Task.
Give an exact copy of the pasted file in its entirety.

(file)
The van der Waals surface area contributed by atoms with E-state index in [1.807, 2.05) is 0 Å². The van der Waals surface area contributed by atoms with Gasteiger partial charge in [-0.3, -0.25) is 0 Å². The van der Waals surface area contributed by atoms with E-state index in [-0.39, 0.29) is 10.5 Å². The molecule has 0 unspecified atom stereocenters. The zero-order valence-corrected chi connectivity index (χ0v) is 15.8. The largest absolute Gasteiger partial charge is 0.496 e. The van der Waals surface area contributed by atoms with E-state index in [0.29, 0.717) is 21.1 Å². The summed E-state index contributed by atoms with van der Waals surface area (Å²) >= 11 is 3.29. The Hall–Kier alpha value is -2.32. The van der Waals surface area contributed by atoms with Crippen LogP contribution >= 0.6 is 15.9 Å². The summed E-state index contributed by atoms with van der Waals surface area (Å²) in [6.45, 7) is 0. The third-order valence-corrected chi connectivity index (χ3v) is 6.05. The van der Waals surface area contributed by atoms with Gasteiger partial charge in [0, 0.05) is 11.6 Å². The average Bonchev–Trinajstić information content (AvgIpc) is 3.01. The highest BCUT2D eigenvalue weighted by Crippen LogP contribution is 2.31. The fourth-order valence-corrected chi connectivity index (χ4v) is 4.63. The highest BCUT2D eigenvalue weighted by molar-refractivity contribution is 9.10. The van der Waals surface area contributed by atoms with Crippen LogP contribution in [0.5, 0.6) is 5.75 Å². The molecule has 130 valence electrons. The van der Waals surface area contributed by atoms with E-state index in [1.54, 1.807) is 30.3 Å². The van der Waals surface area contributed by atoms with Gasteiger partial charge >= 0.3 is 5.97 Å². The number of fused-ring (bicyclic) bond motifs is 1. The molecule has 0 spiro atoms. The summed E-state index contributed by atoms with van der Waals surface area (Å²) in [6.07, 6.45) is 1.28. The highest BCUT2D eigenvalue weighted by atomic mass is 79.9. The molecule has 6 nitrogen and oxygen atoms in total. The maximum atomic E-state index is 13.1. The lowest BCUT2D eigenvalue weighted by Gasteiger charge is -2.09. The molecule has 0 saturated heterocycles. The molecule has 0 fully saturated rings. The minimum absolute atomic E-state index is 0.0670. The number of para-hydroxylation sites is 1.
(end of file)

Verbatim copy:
The van der Waals surface area contributed by atoms with E-state index in [1.807, 2.05) is 0 Å². The van der Waals surface area contributed by atoms with Gasteiger partial charge in [-0.3, -0.25) is 0 Å². The van der Waals surface area contributed by atoms with E-state index in [-0.39, 0.29) is 10.5 Å². The molecule has 0 unspecified atom stereocenters. The zero-order valence-corrected chi connectivity index (χ0v) is 15.8. The largest absolute Gasteiger partial charge is 0.496 e. The van der Waals surface area contributed by atoms with E-state index in [0.29, 0.717) is 21.1 Å². The summed E-state index contributed by atoms with van der Waals surface area (Å²) >= 11 is 3.29. The Hall–Kier alpha value is -2.32. The van der Waals surface area contributed by atoms with Crippen LogP contribution >= 0.6 is 15.9 Å². The summed E-state index contributed by atoms with van der Waals surface area (Å²) in [6.45, 7) is 0. The third-order valence-corrected chi connectivity index (χ3v) is 6.05. The van der Waals surface area contributed by atoms with Gasteiger partial charge in [0, 0.05) is 11.6 Å². The average Bonchev–Trinajstić information content (AvgIpc) is 3.01. The highest BCUT2D eigenvalue weighted by Crippen LogP contribution is 2.31. The fourth-order valence-corrected chi connectivity index (χ4v) is 4.63. The highest BCUT2D eigenvalue weighted by molar-refractivity contribution is 9.10. The van der Waals surface area contributed by atoms with Crippen LogP contribution in [0.5, 0.6) is 5.75 Å². The molecule has 130 valence electrons. The van der Waals surface area contributed by atoms with E-state index in [1.54, 1.807) is 30.3 Å². The van der Waals surface area contributed by atoms with Gasteiger partial charge >= 0.3 is 5.97 Å². The number of fused-ring (bicyclic) bond motifs is 1. The molecule has 0 spiro atoms. The summed E-state index contributed by atoms with van der Waals surface area (Å²) in [6.07, 6.45) is 1.28. The highest BCUT2D eigenvalue weighted by atomic mass is 79.9. The molecule has 6 nitrogen and oxygen atoms in total. The maximum atomic E-state index is 13.1. The lowest BCUT2D eigenvalue weighted by Gasteiger charge is -2.09. The molecule has 0 saturated heterocycles. The molecule has 0 fully saturated rings. The minimum absolute atomic E-state index is 0.0670. The number of para-hydroxylation sites is 1.